A while back we ran a post on creep, a common fly casting error, most often the culprit of tailing loops. However, creep isn’t only a single hand casting error, it wreaks havoc while spey casting as well! Alaska West guide, Jason Whiting reminded us of this fact while critiquing his own cast. Although if you’ve seen him cast, you might not agree there was much to fix..
Thanks to Jason for a great write up!
Don’t Be a Creeper
It seems we all have those times on the river when we must have rolled out on the wrong side of the bed and completely forgot how to cast.. This type of morning occurred for me only a few days ago while swinging a favorite river for some early winter steelhead. Every cast seemed to have some sort of error in it. My loops were either collapsing on themselves in a big clump on the water, or I’d blast a huge tailing loop into the center of my line causing the ever feared wind knot.
After a few hours of blown casts and far to many words muttered under my breath, I finally sat back and wondered “why?” My loops were collapsing on themselves, so I must not have been loading the rod enough to send my loop extending across the river. I was also getting hard tailing loops, which could only mean I was putting a quick burst of energy into my cast, instead of smoothly accelerating through the release.
I began to think about the many times I’ve tried to identify problems in my cast as some unique dynamic to spey casting alone, rather than focusing on the primary fly casting fundamentals instead. And that is when it hit me.. I was creeping! In other words, starting the forward cast before allowing the D-loop to form (aka creep).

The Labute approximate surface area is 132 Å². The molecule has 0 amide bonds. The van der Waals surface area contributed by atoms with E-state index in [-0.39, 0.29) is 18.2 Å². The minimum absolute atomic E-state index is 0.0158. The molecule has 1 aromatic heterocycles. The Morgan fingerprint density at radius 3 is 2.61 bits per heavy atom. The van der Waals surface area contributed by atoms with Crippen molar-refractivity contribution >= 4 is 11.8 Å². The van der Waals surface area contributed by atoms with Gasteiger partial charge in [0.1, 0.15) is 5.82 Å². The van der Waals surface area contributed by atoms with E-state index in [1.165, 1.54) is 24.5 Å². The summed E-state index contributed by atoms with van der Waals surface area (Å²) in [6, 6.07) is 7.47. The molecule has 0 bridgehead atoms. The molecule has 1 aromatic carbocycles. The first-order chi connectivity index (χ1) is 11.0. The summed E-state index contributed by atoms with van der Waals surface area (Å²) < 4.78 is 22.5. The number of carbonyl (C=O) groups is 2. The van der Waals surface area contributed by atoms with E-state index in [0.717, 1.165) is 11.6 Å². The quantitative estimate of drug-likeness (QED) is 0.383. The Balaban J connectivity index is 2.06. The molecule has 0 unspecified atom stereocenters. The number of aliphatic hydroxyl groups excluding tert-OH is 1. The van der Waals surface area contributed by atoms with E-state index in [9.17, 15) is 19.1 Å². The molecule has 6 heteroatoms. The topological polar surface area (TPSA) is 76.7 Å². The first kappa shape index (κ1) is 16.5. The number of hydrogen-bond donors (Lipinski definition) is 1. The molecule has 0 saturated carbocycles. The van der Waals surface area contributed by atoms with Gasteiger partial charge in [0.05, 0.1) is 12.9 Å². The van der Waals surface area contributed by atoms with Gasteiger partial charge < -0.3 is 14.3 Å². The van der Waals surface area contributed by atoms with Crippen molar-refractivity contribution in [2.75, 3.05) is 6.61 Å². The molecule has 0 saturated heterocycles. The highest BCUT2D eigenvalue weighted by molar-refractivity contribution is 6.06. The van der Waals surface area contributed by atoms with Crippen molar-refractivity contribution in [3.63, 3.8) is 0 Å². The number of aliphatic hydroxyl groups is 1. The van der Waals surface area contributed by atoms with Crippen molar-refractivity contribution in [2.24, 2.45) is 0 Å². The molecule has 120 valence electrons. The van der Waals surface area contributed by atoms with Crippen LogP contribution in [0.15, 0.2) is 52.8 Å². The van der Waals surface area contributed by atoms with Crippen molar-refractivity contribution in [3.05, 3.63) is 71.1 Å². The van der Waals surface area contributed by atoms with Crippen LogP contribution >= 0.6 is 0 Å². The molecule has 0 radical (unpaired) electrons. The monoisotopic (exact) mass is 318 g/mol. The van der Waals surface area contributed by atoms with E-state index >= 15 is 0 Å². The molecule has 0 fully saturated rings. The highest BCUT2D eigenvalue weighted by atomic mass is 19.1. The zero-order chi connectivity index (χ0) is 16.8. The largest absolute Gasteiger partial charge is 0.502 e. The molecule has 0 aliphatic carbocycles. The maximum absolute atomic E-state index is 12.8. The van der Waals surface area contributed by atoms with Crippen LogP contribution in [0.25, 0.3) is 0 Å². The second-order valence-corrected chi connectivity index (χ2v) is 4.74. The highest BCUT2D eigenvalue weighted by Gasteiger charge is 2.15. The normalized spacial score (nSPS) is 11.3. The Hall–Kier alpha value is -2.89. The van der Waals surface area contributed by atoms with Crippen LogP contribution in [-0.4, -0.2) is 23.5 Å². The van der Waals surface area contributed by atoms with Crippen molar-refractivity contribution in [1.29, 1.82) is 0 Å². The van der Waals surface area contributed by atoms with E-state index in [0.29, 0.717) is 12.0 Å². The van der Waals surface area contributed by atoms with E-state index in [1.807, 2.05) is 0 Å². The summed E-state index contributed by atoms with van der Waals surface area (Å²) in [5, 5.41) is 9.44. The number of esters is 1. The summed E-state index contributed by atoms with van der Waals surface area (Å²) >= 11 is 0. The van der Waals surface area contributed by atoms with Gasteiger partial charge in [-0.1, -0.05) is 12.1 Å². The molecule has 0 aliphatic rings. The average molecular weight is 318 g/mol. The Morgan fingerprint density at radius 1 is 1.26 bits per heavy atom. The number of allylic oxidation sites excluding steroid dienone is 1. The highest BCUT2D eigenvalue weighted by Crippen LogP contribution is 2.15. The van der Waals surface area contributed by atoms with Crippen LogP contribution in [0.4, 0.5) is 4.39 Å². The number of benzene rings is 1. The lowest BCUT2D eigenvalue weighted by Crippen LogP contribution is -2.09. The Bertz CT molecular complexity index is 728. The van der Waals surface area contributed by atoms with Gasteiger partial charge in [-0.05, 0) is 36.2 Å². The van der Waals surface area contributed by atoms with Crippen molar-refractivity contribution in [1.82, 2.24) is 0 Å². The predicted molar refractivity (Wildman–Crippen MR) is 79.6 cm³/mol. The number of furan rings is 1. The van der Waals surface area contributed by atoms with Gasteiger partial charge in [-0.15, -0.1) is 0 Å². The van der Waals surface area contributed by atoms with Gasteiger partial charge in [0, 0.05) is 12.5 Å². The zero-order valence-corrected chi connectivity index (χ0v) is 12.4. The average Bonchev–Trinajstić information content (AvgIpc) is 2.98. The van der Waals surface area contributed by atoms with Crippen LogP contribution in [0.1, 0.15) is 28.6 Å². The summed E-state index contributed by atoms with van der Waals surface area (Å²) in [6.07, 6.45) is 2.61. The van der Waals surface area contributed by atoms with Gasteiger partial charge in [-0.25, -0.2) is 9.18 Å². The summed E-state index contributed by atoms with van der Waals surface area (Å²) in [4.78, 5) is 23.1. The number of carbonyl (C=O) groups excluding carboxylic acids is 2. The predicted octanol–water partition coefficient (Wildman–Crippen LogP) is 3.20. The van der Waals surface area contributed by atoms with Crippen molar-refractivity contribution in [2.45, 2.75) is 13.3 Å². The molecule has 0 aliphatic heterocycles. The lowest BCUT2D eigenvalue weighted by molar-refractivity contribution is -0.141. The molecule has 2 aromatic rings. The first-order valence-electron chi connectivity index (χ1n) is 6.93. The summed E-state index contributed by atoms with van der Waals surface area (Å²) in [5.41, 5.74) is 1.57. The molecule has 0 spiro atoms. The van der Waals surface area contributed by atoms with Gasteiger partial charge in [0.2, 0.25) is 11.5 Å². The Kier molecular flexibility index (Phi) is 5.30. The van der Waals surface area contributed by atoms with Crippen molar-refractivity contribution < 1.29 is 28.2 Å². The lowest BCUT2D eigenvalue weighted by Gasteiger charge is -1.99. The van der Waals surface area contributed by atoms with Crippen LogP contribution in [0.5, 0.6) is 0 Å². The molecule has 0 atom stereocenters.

But now it was time to fix the problem! While skagit style spey casting, a slight pause in hand movement occurs as your D-loop develops and is directed in the direction of the forward cast (similar to the pause between the back and forward cast with a single hand rod). If I were creeping forward before allowing the D-loop to form, it would lessen the amount of load in the rod causing the cast to collapse on itself.
In order to compensate for the creep, I was also subconsciously throwing an extra surge of effort into my forward cast causing tailing loops. Once I figured this out, I was able to focus on what was needed to adjust. Each cast became a step by step process in my head. Lift and set my anchor, sweep line out and around, keep hands back and elbow tight as the D-loop develops, and finally drive out with bottom hand and hold on as the line gets cannoned to the other side of the river. Finally, the cast I was searching for all day.
Leave a Reply